Prince Harry recently shared the poignant story of his near-breakdown over his mother Diana’s death. For 20 years he attempted to bury his grief, using honorable military service and wild partying to avoid thinking about his loss. But that only led him astray. While the public tried to escape the searing memories, Prince Harry enlisted in the British Army, where he served for 10 years, including two tours in Afghanistan. But he also embarrassed the royal family with well-publicized drinking, partying, and a viral Las Vegas binger that included nude photos of the prince.
Thanks to advice from Prince William, he sought professional counseling and is now on the road to recovery. Like others who experience crucibles, Prince Harry tried to avoid thinking about his loss – but his active mind kept bringing it back all the time. His story reminds us all to cope with our crucibles, fully process grief to make sense of it before turning it into personal growth and flourishing.
Needless to say, Prince Harry is not alone. After the publication of True North in 2007, I received a moving letter from Pedro Algorta, one of 16 survivors of the airplane crash in the Andes Mountains chronicled by Piers Paul Read in his book and movie, Alive. Pedro and his colleagues spent 70 days in the mountains struggling to stay alive without food or water. For 35 years, Pedro buried his crucible. At Stanford Business School, he didn’t tell anyone about his ordeal. But the experiences kept coming back. By processing them, he discovered his True North and embarked on a new career of sharing his story and helping others grow from their crucibles.
Pedro cites three ways to deal with his severe trials, of which I recommend the last one:
- Be the victim by living your life looking backward, with anger and blame about what happened to you.
- Live your life as if nothing happened, while the memories and pain remain buried inside you.
- Use the event to transform your wound into a pearl.
The sad thing about being the victim is you never feel you can trust others and lead a normal life. Burying your crucible doesn’t work either, as it will constantly resurface, often in the least appropriate ways. Reframing the event to turn its pain into a growth experience can show you the way to your life’s purpose, and enable you to use your hardships to help others.
Take Harvard student Taylor Carol who was diagnosed with terminal cancer at age 11 and was told he had only two weeks to live. He survived a horrendous series of treatments, and missed four years of education. Told by a guidance counselor he should skip high school and instead gain a graduate equivalent degree, he insisted he wanted to attend Harvard. Now 21 years old, he graduates from Harvard this month. Asked how his battle with terminal cancer affected him, he said, “After beating cancer, I resolved to use my singing, my words, and every ounce of my life force to glorify God. I aspire to change the world with my words and voice by pursing my career as a singer/songwriter.”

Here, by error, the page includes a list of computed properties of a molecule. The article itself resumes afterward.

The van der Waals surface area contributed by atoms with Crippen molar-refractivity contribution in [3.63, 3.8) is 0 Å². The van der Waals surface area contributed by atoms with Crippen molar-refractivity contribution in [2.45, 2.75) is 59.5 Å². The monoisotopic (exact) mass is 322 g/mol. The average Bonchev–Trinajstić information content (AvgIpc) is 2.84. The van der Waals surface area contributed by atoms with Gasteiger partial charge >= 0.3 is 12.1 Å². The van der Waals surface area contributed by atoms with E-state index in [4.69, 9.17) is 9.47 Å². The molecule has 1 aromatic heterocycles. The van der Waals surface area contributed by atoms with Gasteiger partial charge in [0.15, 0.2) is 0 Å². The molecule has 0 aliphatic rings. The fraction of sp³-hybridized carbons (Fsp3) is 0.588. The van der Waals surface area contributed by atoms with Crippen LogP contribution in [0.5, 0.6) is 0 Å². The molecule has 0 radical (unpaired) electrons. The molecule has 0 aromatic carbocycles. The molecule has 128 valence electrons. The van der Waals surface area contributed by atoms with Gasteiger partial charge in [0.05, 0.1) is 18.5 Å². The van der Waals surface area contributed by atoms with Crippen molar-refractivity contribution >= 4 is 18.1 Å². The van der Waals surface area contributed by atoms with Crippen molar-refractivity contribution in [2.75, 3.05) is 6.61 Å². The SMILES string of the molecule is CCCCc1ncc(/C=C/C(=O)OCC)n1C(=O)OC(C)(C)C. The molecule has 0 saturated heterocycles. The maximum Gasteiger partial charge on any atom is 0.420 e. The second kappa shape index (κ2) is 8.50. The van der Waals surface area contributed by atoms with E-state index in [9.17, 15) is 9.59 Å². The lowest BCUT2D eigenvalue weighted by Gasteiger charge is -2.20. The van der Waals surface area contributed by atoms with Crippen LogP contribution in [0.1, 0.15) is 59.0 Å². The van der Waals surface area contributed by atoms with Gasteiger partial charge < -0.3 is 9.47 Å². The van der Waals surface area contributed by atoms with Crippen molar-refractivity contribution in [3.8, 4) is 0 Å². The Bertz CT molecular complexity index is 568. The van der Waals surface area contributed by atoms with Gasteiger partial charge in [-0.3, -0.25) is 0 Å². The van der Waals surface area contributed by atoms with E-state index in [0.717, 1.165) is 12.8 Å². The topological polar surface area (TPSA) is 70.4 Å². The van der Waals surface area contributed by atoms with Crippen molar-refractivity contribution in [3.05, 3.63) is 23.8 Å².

It doesn’t take a crucible as extreme as Taylor’s or Prince Harry’s or Pedro’s to have a dramatic impact on your life. We all have our crucibles – at least one struggle in life illustrated by the metaphor of a hot container. In reality, the severe trials in our lives may emanate from what seems to be rather trivial experiences. Years ago, one of my students shared in her paper how a seemingly minor moment had haunted her. In 9th grade, a boy looked at her, rolled his eyes and sneered, making her feel like a loser.
She described how she tried to seduce people by trading her authenticity for a cheerful veneer in order to gain others’ approval. She became increasingly depressed. One day she put a gun in her mouth and was ready to pull the trigger when her mother walked into her bedroom and saw to her horror what was happening. Years of therapy enabled her to grow from this experience and ultimately led to a sense of well-being.
Another student, who was from Europe, shared with me that being sexually abused by a priest as a young teen cost him 15 years of his life. He got involved with drugs and alcohol to bury his shame. By joining Alcoholics Anonymous (AA), he was able to give up both alcohol and drugs and recognize he wasn’t at fault for what had happened. This led to a productive career track and a fulfilling marriage.
My own early crucible was less dramatic, but it played a formative role in my life. When I was 10, my father told me he wanted me to become the leader he had failed to be. I bought into this expectation and joined numerous organizations. I ran for office seven times in high school and college, and lost all seven. Seeing myself as a loser, I was crushed when some seniors at Georgia Tech told me, “Bill, no one is ever going to want to work with you, much less be led by you, because you are moving so fast you never take time for other people.”
Their feedback enabled me to realize I was seeking titles to gain people’s esteem rather than helping other people. After taking time for self-reflection and gaining honest feedback, I was able to change my relationships and help other people and later was selected for many leadership roles in college and graduate school.
Understanding yourself at a deeper level requires the courage to face life’s difficulties and discover your True North. Knowing that gives you the courage to navigate successfully life’s greatest challenges.
Don’t bury your crucible. Face it head on. See what you can learn from it and let it guide you to a more fulfilling life.
Bill George is Senior Fellow at Harvard Business School, former Chair & CEO of Medtronic, and author of the book, Discover Your True North.